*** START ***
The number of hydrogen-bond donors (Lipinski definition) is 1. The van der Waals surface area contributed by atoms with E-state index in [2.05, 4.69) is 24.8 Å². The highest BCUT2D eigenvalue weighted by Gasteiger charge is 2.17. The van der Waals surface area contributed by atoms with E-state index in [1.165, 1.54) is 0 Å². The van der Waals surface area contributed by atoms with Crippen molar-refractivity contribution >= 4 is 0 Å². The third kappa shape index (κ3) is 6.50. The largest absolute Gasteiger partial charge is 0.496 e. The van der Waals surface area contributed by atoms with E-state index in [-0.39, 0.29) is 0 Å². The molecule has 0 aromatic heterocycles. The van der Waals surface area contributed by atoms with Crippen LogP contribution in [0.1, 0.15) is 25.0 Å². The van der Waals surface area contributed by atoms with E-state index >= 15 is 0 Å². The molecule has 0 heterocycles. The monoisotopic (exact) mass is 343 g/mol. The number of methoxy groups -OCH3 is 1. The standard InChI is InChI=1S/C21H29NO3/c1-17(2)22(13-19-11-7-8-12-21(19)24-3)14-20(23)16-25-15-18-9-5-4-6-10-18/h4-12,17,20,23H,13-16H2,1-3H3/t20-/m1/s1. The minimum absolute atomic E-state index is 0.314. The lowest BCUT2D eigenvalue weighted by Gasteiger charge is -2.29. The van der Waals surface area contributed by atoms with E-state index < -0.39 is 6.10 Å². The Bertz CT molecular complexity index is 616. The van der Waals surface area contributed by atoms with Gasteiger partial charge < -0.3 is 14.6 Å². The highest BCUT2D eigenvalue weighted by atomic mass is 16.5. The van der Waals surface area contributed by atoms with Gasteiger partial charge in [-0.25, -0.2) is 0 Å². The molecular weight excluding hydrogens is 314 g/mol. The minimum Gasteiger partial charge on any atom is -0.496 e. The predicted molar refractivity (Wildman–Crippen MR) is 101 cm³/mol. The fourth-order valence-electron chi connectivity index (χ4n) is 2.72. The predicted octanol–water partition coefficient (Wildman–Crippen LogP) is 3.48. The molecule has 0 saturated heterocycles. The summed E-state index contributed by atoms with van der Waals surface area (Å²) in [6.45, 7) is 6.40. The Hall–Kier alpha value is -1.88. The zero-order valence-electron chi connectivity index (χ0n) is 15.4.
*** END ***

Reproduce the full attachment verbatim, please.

The number of hydrogen-bond donors (Lipinski definition) is 1. The van der Waals surface area contributed by atoms with E-state index in [2.05, 4.69) is 24.8 Å². The highest BCUT2D eigenvalue weighted by Gasteiger charge is 2.17. The van der Waals surface area contributed by atoms with E-state index in [1.165, 1.54) is 0 Å². The van der Waals surface area contributed by atoms with Crippen molar-refractivity contribution >= 4 is 0 Å². The third kappa shape index (κ3) is 6.50. The largest absolute Gasteiger partial charge is 0.496 e. The van der Waals surface area contributed by atoms with E-state index in [-0.39, 0.29) is 0 Å². The molecule has 0 aromatic heterocycles. The van der Waals surface area contributed by atoms with Crippen LogP contribution in [0.1, 0.15) is 25.0 Å². The van der Waals surface area contributed by atoms with E-state index >= 15 is 0 Å². The molecule has 0 heterocycles. The monoisotopic (exact) mass is 343 g/mol. The number of methoxy groups -OCH3 is 1. The standard InChI is InChI=1S/C21H29NO3/c1-17(2)22(13-19-11-7-8-12-21(19)24-3)14-20(23)16-25-15-18-9-5-4-6-10-18/h4-12,17,20,23H,13-16H2,1-3H3/t20-/m1/s1. The minimum absolute atomic E-state index is 0.314. The lowest BCUT2D eigenvalue weighted by Gasteiger charge is -2.29. The van der Waals surface area contributed by atoms with E-state index < -0.39 is 6.10 Å². The Bertz CT molecular complexity index is 616. The van der Waals surface area contributed by atoms with Gasteiger partial charge < -0.3 is 14.6 Å². The highest BCUT2D eigenvalue weighted by atomic mass is 16.5. The van der Waals surface area contributed by atoms with Gasteiger partial charge in [-0.25, -0.2) is 0 Å². The molecular weight excluding hydrogens is 314 g/mol. The minimum Gasteiger partial charge on any atom is -0.496 e. The predicted molar refractivity (Wildman–Crippen MR) is 101 cm³/mol. The fourth-order valence-electron chi connectivity index (χ4n) is 2.72. The predicted octanol–water partition coefficient (Wildman–Crippen LogP) is 3.48. The molecule has 0 saturated heterocycles. The summed E-state index contributed by atoms with van der Waals surface area (Å²) in [6.45, 7) is 6.40. The Hall–Kier alpha value is -1.88. The zero-order valence-electron chi connectivity index (χ0n) is 15.4.